Opinion: Fond recollections of the G.O.A.T.


Want to know who the G.O.A.T. is (The Greatest of All Time) for any particular endeavor? If you google G.O.A.T. for baseball announcers, Vin Scully is almost always No. 1.

Scully passed away recently at the age of 94. He called Dodgers games for 67 years, both in Brooklyn and LA. Scully was also a poet and a painter. On the radio, he created vivid pictures of what was happening on the field, but in the TV booth, he helped the viewer understand the game, and when great moments happened in baseball, like Henry Aaron’s homerun to break Babe Ruth’s record—he let the cheers of the crowd tell the story. After Aaron hit that historic blast, Scully retreated to the restroom to heed nature’s call. He knew the next two minutes of the game did not require “his” call. When he returned to the mic, that’s when you heard his poetry.

Carl Erskine, Hoosier native and former Major League Baseball pitcher, is the only living Dodgers link to the Jackie Robinson age of baseball, covering the late ’40s and ’50s (with one exception: Robinson’s widow, Rachel, just celebrated her 100th birthday). I spoke to Carl the other day in Anderson, where he and his wife, Betty, will celebrate their 75th anniversary in October.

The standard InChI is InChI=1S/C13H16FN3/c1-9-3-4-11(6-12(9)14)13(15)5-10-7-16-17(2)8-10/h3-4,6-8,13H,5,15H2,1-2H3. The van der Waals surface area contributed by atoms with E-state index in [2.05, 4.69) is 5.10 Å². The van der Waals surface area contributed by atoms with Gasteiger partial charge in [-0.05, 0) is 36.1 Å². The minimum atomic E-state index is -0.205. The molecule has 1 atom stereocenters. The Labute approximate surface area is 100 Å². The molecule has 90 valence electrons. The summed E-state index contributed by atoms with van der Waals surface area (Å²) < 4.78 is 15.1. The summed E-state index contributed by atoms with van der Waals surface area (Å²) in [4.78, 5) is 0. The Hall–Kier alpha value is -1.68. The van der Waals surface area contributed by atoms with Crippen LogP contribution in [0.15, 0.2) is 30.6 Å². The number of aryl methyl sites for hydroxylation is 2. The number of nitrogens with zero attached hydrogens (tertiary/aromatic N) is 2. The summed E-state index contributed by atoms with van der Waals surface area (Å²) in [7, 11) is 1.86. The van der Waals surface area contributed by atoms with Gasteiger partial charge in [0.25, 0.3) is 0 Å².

Carl explained to me what made Scully great.

“You always felt he was talking directly to you,” Carl said. “You don’t get that feeling today with many broadcasters. The voice of the announcer is part of people’s lives. “

Former Indianapolis Colts sportscaster Bob Lamey revered the broadcaster, as well.  He agreed with Carl’s sentiment that you always felt you knew Scully, that he was part of your family … even more so than the players were. According to Lamey, one of Scully’s greatest skills was to adjust his style to the broadcasting situation. Scully had a different presentation for day versus night games. During summer afternoon contests, when there were a lot of families in attendance, he might give a little extra explanation for something like a squeeze play. But at night, he was talking to true fans, not just folks looking for a pleasant afternoon’s entertainment.

“They knew what a squeeze bunt was,” Lamey mused. “No explanation needed.”

“I never once heard Vince Scully talk about himself,” Lamey said.  “It was always about the game and the fans and the players, and even if you were not a Dodgers fan, he made the game fun. There will never be another one like him.”

As a kid, I kept a transistor radio under my pillow, falling asleep to Vin’s voice, while he described a Jackie Robinson steal or a Carl Erskine overhand curveball. Now, you may not agree that Vin Scully was the G.O.A.T., but this week it has been my honor to go to bat for him.